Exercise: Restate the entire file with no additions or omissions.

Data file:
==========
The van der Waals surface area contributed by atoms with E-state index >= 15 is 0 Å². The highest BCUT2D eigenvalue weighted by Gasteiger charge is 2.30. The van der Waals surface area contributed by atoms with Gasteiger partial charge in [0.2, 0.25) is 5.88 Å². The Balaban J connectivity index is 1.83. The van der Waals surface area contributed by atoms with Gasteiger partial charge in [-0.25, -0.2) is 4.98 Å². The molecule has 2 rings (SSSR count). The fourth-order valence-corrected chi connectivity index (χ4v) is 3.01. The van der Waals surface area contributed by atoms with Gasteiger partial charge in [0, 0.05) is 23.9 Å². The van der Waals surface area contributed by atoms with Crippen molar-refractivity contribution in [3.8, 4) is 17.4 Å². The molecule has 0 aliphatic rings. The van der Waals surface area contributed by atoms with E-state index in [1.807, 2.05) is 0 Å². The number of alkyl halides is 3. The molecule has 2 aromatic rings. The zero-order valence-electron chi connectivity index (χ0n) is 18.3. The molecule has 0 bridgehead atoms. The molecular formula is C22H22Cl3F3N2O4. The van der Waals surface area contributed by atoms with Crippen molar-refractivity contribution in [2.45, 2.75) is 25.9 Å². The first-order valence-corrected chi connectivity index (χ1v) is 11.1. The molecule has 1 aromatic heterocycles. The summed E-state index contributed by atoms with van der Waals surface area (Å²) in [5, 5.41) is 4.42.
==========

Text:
The van der Waals surface area contributed by atoms with E-state index >= 15 is 0 Å². The highest BCUT2D eigenvalue weighted by Gasteiger charge is 2.30. The van der Waals surface area contributed by atoms with Gasteiger partial charge in [0.2, 0.25) is 5.88 Å². The Balaban J connectivity index is 1.83. The van der Waals surface area contributed by atoms with Gasteiger partial charge in [-0.25, -0.2) is 4.98 Å². The molecule has 2 rings (SSSR count). The fourth-order valence-corrected chi connectivity index (χ4v) is 3.01. The van der Waals surface area contributed by atoms with Gasteiger partial charge in [0, 0.05) is 23.9 Å². The van der Waals surface area contributed by atoms with Crippen molar-refractivity contribution in [3.8, 4) is 17.4 Å². The molecule has 0 aliphatic rings. The van der Waals surface area contributed by atoms with E-state index in [1.807, 2.05) is 0 Å². The number of alkyl halides is 3. The molecule has 2 aromatic rings. The zero-order valence-electron chi connectivity index (χ0n) is 18.3. The molecule has 0 bridgehead atoms. The molecular formula is C22H22Cl3F3N2O4. The van der Waals surface area contributed by atoms with Crippen molar-refractivity contribution in [2.45, 2.75) is 25.9 Å². The first-order valence-corrected chi connectivity index (χ1v) is 11.1. The molecule has 1 aromatic heterocycles. The summed E-state index contributed by atoms with van der Waals surface area (Å²) in [5, 5.41) is 4.42.